November 05, 2006

The tamarisk war

Pluvialis blogged her research trip to Uzbekistan and gave me a shudder, for she included a forest of poplar and tamarisk.

After years of regarding tamarisk as a horrible invasive pest in Colorado and elsewhere, you tend to forget that there is another part of the world where it is part of a functioning ecosystem.

Charles Bedford of the Nature Conservancy writes in today's Denver Post of the creation of the (deep breath) Salt Cedar and Russian Olive Control Assessment and Demonstration Act, now in Congress. (Salt cedar=tamarisk)

The photo shows tamarisk on the Colorado River in the lower Grand Canyon (Dept. of the Interior).

Tamarisk trees in lower Grand CanyonThe indictment:

Its prolific seeds and high salt content enable it to quickly replace native cottonwoods, willows, grasses and other plants, degrading the habitat for native wildlife, especially birds. Its spread also decreases forage for livestock and increases fire hazards.

But what drives the funding is the water it sucks up (as do cottonwoods, willows, etc., but let's not go there).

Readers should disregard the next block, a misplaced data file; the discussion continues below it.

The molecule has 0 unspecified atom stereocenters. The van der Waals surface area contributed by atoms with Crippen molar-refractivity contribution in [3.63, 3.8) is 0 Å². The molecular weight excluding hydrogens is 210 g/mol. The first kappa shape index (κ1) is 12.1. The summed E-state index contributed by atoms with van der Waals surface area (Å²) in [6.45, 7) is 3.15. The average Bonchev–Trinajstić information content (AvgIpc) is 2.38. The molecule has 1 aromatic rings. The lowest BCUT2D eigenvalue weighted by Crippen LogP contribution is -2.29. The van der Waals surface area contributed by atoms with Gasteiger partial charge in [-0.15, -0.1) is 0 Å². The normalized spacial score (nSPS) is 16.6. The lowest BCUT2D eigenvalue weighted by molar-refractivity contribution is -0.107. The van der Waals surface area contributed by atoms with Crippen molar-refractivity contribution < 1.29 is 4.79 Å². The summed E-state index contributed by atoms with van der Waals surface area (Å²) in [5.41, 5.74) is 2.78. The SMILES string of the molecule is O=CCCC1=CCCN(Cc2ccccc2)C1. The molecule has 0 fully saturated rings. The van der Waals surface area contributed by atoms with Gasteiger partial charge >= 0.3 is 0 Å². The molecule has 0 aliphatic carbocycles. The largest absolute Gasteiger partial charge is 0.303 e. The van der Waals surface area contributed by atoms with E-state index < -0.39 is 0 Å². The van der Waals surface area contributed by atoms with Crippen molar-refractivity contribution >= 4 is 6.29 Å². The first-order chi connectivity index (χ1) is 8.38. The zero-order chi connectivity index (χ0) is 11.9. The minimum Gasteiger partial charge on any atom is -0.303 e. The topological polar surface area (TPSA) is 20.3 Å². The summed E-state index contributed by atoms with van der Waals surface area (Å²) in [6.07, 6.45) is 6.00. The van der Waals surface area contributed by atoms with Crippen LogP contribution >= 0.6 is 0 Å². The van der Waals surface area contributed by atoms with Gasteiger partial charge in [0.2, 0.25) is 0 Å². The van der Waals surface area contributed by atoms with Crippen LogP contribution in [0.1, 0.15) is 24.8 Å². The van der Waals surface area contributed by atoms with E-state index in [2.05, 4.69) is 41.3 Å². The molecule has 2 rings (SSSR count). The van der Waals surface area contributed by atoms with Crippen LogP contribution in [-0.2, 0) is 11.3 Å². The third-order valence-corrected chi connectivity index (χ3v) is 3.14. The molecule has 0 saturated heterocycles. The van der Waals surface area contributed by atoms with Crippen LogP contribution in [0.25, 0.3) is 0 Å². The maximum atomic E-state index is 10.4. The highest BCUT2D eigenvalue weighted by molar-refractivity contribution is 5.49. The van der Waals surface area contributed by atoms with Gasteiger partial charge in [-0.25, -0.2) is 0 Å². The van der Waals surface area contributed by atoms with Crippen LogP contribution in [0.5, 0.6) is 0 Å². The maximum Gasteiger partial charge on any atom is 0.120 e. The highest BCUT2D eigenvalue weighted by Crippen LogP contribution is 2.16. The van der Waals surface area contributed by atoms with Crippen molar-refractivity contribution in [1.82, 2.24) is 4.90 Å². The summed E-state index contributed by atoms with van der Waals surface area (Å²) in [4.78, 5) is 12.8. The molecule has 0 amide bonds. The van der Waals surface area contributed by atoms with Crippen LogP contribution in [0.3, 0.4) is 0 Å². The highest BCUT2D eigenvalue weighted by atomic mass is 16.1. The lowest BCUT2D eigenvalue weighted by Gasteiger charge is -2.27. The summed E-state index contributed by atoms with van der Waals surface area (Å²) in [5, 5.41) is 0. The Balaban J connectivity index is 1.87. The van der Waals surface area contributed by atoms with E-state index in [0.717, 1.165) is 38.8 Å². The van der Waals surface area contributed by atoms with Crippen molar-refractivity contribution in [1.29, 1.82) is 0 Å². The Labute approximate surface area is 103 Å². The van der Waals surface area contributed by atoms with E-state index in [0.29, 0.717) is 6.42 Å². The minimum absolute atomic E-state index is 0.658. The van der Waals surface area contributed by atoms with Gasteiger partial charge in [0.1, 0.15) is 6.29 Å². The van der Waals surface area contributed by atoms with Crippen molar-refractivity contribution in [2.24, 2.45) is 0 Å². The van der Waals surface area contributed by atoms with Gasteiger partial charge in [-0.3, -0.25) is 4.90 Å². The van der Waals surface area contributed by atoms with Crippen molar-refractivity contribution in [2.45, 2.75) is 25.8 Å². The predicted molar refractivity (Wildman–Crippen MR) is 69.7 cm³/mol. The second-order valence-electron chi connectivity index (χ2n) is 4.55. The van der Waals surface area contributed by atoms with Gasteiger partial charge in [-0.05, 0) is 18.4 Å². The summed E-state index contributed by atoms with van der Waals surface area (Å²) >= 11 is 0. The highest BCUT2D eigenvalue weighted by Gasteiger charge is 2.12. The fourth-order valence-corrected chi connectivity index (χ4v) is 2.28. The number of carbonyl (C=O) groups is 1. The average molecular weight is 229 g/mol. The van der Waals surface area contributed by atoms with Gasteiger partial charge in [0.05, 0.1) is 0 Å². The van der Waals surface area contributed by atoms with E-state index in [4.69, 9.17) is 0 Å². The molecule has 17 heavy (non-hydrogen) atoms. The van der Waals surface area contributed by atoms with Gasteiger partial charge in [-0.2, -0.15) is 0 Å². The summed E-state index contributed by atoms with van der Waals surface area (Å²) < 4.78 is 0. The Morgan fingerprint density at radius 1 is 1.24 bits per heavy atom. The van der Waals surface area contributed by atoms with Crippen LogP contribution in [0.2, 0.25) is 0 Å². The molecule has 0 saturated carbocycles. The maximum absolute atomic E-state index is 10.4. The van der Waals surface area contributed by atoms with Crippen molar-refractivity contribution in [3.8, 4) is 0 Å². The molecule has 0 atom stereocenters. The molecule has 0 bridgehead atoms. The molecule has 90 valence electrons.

Today's Pueblo Chieftain had two articles: goats versus tamarisk and beetles versus tamarisk. I have mentioned the beetle trials before. (Links may expire.)

First the goats:

On cue, a few of the more media-savvy goats began furiously gnawing on small tamarisk plants by the river, knocking them over and munching down branches like so many French fries.

Which must be how they taste. Tamarisk, also known as salt cedar, are infamous for leaching salt to the surface. Their leaves increase the salinity of the very ground they grow in. Goats are one of the few animals that find them tasty.

As to the beetles, sometimes bureaucracy's right hand knows not what the left hand does:

In 2001, the beetles were released, but so far have not ventured far from the original test site below Pueblo Dam, because there are few large stands in the immediate area and their population has been knocked back by mosquito spraying.

However, if you view tamarisk as intrinsically evil, I suppose that the Uzbek ranger on horseback would like to have some words with you.

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